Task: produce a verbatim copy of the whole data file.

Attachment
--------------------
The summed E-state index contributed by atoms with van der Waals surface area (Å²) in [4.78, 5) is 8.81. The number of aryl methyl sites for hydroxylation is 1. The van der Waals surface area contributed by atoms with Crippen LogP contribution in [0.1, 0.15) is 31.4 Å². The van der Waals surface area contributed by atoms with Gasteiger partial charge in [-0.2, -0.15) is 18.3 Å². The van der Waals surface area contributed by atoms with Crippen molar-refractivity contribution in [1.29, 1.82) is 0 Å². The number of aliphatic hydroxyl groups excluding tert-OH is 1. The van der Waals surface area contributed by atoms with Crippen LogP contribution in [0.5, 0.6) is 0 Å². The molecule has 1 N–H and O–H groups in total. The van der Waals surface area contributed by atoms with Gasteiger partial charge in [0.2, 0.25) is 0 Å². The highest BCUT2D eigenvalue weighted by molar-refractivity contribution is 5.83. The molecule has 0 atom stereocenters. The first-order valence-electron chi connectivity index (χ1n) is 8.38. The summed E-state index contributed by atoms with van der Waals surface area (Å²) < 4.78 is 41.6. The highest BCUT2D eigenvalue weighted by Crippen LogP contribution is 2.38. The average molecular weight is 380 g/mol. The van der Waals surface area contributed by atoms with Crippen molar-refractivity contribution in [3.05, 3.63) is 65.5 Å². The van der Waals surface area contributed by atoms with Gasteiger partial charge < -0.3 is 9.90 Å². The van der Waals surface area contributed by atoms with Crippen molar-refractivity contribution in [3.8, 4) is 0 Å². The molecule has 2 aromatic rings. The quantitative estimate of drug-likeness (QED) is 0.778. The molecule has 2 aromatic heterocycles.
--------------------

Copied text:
The summed E-state index contributed by atoms with van der Waals surface area (Å²) in [4.78, 5) is 8.81. The number of aryl methyl sites for hydroxylation is 1. The van der Waals surface area contributed by atoms with Crippen LogP contribution in [0.1, 0.15) is 31.4 Å². The van der Waals surface area contributed by atoms with Gasteiger partial charge in [-0.2, -0.15) is 18.3 Å². The van der Waals surface area contributed by atoms with Crippen molar-refractivity contribution in [1.29, 1.82) is 0 Å². The number of aliphatic hydroxyl groups excluding tert-OH is 1. The van der Waals surface area contributed by atoms with Crippen LogP contribution in [0.5, 0.6) is 0 Å². The molecule has 1 N–H and O–H groups in total. The van der Waals surface area contributed by atoms with Gasteiger partial charge in [0.2, 0.25) is 0 Å². The highest BCUT2D eigenvalue weighted by molar-refractivity contribution is 5.83. The molecule has 0 atom stereocenters. The first-order valence-electron chi connectivity index (χ1n) is 8.38. The summed E-state index contributed by atoms with van der Waals surface area (Å²) < 4.78 is 41.6. The highest BCUT2D eigenvalue weighted by Crippen LogP contribution is 2.38. The average molecular weight is 380 g/mol. The van der Waals surface area contributed by atoms with Crippen molar-refractivity contribution in [3.05, 3.63) is 65.5 Å². The van der Waals surface area contributed by atoms with Gasteiger partial charge < -0.3 is 9.90 Å². The van der Waals surface area contributed by atoms with Crippen molar-refractivity contribution in [3.8, 4) is 0 Å². The molecule has 2 aromatic rings. The quantitative estimate of drug-likeness (QED) is 0.778. The molecule has 2 aromatic heterocycles.